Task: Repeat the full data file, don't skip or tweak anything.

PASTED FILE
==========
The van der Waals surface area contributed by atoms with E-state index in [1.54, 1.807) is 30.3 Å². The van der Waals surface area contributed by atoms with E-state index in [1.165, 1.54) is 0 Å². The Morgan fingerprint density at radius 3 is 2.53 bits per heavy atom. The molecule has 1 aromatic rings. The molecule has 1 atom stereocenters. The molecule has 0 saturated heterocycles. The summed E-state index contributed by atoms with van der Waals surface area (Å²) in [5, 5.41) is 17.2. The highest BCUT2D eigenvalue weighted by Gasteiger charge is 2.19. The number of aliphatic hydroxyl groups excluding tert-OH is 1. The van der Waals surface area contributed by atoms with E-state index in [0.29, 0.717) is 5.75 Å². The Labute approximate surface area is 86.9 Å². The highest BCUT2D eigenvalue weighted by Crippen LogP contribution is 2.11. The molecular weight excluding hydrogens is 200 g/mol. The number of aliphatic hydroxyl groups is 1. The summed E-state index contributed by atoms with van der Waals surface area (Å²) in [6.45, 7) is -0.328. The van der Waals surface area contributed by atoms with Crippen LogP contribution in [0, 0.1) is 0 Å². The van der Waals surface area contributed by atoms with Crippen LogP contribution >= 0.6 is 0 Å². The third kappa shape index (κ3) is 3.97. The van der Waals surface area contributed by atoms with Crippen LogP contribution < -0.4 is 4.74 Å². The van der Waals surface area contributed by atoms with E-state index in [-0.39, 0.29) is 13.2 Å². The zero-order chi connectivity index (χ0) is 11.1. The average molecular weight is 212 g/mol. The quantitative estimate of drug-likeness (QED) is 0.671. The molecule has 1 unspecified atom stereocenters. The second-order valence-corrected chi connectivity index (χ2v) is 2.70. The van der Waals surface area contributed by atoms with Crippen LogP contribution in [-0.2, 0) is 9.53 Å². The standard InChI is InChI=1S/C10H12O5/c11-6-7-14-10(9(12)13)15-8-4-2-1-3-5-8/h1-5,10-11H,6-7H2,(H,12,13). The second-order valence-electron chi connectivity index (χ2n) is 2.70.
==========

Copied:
The van der Waals surface area contributed by atoms with E-state index in [1.54, 1.807) is 30.3 Å². The van der Waals surface area contributed by atoms with E-state index in [1.165, 1.54) is 0 Å². The Morgan fingerprint density at radius 3 is 2.53 bits per heavy atom. The molecule has 1 aromatic rings. The molecule has 1 atom stereocenters. The molecule has 0 saturated heterocycles. The summed E-state index contributed by atoms with van der Waals surface area (Å²) in [5, 5.41) is 17.2. The highest BCUT2D eigenvalue weighted by Gasteiger charge is 2.19. The number of aliphatic hydroxyl groups excluding tert-OH is 1. The van der Waals surface area contributed by atoms with E-state index in [0.29, 0.717) is 5.75 Å². The Labute approximate surface area is 86.9 Å². The highest BCUT2D eigenvalue weighted by Crippen LogP contribution is 2.11. The molecular weight excluding hydrogens is 200 g/mol. The number of aliphatic hydroxyl groups is 1. The summed E-state index contributed by atoms with van der Waals surface area (Å²) in [6.45, 7) is -0.328. The van der Waals surface area contributed by atoms with Crippen LogP contribution in [0, 0.1) is 0 Å². The van der Waals surface area contributed by atoms with Crippen LogP contribution >= 0.6 is 0 Å². The third kappa shape index (κ3) is 3.97. The van der Waals surface area contributed by atoms with Crippen LogP contribution < -0.4 is 4.74 Å². The van der Waals surface area contributed by atoms with E-state index in [-0.39, 0.29) is 13.2 Å². The zero-order chi connectivity index (χ0) is 11.1. The average molecular weight is 212 g/mol. The quantitative estimate of drug-likeness (QED) is 0.671. The molecule has 1 unspecified atom stereocenters. The second-order valence-corrected chi connectivity index (χ2v) is 2.70. The van der Waals surface area contributed by atoms with Crippen LogP contribution in [-0.2, 0) is 9.53 Å². The standard InChI is InChI=1S/C10H12O5/c11-6-7-14-10(9(12)13)15-8-4-2-1-3-5-8/h1-5,10-11H,6-7H2,(H,12,13). The second-order valence-electron chi connectivity index (χ2n) is 2.70.